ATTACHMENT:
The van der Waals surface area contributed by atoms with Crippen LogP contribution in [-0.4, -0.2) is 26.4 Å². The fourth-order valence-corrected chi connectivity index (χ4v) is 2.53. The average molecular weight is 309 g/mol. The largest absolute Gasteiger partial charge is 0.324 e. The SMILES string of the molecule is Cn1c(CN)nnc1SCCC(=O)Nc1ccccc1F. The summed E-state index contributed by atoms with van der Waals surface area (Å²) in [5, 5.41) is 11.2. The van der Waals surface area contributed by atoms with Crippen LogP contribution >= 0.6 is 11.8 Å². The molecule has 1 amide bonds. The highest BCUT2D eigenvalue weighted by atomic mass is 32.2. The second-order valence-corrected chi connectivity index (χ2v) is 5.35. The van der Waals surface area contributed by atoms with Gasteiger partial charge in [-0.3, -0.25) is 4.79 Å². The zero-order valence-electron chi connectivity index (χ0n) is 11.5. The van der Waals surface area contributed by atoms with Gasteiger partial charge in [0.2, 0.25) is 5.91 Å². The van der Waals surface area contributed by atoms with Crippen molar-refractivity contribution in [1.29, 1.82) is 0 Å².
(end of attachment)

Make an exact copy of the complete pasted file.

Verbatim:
The van der Waals surface area contributed by atoms with Crippen LogP contribution in [-0.4, -0.2) is 26.4 Å². The fourth-order valence-corrected chi connectivity index (χ4v) is 2.53. The average molecular weight is 309 g/mol. The largest absolute Gasteiger partial charge is 0.324 e. The SMILES string of the molecule is Cn1c(CN)nnc1SCCC(=O)Nc1ccccc1F. The summed E-state index contributed by atoms with van der Waals surface area (Å²) in [5, 5.41) is 11.2. The van der Waals surface area contributed by atoms with Crippen LogP contribution >= 0.6 is 11.8 Å². The molecule has 1 amide bonds. The highest BCUT2D eigenvalue weighted by atomic mass is 32.2. The second-order valence-corrected chi connectivity index (χ2v) is 5.35. The van der Waals surface area contributed by atoms with Gasteiger partial charge in [-0.3, -0.25) is 4.79 Å². The zero-order valence-electron chi connectivity index (χ0n) is 11.5. The van der Waals surface area contributed by atoms with Gasteiger partial charge in [0.2, 0.25) is 5.91 Å². The van der Waals surface area contributed by atoms with Crippen molar-refractivity contribution in [1.29, 1.82) is 0 Å².